Strawberries (Fragaria ×ananassa Duch.) were grown in two seasons at Dover, Fla., with polyethylene mulch and drip irrigation. Nitrogen was injected weekly at 0.28 (50), 0.56 (100), 0.84 (150), 1.12 (200), and 1.40 (250) kg N/ha per day (kg·ha-1 for season) for `Oso Grande' and `Sweet Charlie' in 1991-92 season and for `Oso Grande' and `Seascape' in 1992-1993 season. Nitrogen fertilization in 1991-1992, over the range of 0.28 to 1.40 kg N/ha per day, had no significant effect on early (November to January) strawberry yields. March (the largest production month) yield and total-season yield increased with increasing N fertilization to 0.76 and 0.54 kg N/ha per day, respectively. Nitrogen fertilization did not affect yields of strawberry in 1992-93. Fruit firmness and average fruit weight were not affected by N fertilization from 0.28 to 1.40 kg N/ha per day. Nitrogen fertilization increased whole leaf N, leaf blade N, and petiole sap nitrate-N concentrations linearly for most sampling dates in both years. Early yields were greater for `Sweet Charlie' than `Oso Grande'. Yields were greater for `Oso Grande' during March, and total-season yields were similar for both cultivars in 1991-92. `Oso Grande' had greater early, March, and total yields than `Seascape' in 1992-93.
George J. Hochmuth, Earl E. Albregts, Craig C. Chandler, John Cornell, and Jay Harrison
Earl E. Albregts, George J. Hochnmth, Craig K. Chandler, John Cornell, and Jay Harrison
`Oso Grande' and `Sweet Charlie' strawberries (Fragaria × ananassa Duch.) in 1991-92 and `Oso Grande' and `Seascape' in 1992-93 were grown in a K fertilization study using polyethylene-mulched and fumigated beds. Potassium was injected weekly into the drip irrigation system at 0.28,0.56,0.84, 1.12, and 1.40 kg K/ha per day. Early, March, and total-season marketable fruit yields were not affected by K rate during either season. The average fruit weight of `Oso Grande' for the early, March, and total-season harvest periods in the 1992-93 season decreased with increased K rate. For the same harvest periods, `Seascape' average fruit weight increased, decreased, and did not change, respectively, with increased K rate. Cull fruit yield during both seasons and fruit firmness during the 1992-93 season were not affected by K rate. Petiole sap, whole leaf, and leaf blade K concentrations increased with increasing K rates on most sampling dates during both seasons. `Oso Grande' and `Sweet Charlie' produced similar total marketable fruit yields the first season, but `Oso Grande' produced higher total yields than `Seascape' during all harvest periods of the second season.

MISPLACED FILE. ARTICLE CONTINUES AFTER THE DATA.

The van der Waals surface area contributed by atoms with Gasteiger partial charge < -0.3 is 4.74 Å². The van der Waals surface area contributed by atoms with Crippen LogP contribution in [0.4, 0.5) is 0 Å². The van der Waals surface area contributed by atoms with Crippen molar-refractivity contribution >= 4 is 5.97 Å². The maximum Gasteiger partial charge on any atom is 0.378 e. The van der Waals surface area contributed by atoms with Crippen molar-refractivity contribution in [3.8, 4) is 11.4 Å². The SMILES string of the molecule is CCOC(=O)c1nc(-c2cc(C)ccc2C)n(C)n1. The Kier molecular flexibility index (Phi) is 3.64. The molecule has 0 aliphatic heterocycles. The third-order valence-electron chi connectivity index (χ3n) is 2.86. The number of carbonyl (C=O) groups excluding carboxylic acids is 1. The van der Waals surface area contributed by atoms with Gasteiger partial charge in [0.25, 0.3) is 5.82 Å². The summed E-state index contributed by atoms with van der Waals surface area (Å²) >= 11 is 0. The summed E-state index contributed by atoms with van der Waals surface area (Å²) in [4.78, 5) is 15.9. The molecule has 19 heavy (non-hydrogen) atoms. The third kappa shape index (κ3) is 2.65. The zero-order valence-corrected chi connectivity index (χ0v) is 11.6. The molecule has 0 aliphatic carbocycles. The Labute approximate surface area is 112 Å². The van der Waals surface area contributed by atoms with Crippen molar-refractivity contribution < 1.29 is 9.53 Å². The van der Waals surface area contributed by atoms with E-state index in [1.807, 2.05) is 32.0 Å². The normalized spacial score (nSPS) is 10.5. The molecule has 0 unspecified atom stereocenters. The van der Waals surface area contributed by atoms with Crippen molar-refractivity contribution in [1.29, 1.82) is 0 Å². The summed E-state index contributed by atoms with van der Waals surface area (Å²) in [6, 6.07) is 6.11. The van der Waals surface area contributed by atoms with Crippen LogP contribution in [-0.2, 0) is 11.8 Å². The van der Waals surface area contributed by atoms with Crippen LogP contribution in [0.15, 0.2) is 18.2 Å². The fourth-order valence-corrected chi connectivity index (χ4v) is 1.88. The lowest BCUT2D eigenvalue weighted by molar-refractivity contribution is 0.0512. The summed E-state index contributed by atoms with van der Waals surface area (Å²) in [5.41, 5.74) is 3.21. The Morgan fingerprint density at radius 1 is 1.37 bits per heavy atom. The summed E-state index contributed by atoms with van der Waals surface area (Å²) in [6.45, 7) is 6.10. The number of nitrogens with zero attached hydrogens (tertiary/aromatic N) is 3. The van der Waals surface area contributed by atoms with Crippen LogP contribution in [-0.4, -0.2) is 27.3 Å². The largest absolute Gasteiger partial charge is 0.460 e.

Ernesto A. Brovelli, Jeffrey K. Brecht, Wayne B. Sherman, and Jay M. Harrison
Potential maturity indices were determined for two melting-flesh (FL 90-20 and Tropic Beauty) and two nonmelting-flesh (Oro A and Fl 86-28 C) peach cultivars. A range of developmental stages was obtained by conducting two harvests and separating fruit based on their diameter. Fruit in each category were divided into two groups. One group was used for determining potential maturity indices: soluble solids, titratable acidity, soluble solids: titratable acidity, peel and flesh color on the cheeks (CH) and blossom end (BE), CH and BE texture, ethylene production, and respiration rate. The other group was stored at 0°C for 1 week and ripened at 20°C for 2 days to simulate actual handling conditions, and were presented to a trained sensory panel, which rated the fruit for three textural (hardness, rubberiness, and juiciness) and three flavor aspects (sweetness; sourness; bitterness; and green, peachy, and overripe character). Principal component (PC) analysis was used to consolidate the results of the descriptive sensory evaluation into a single variable that could be correlated with the objective measurements at harvest. The first overall PC explained 40% of the total variation. Following are the attributes that best correlated with PC 1 and, thus, are promising maturity indices: for FL 90-20, peel hue, peel L, and CH texture; for Tropic Beauty, peel L, CH texture, and BE texture; for Oro A, CH texture, BE texture, and CH chroma; for 86-28C, BE texture, CH hue, and CH texture.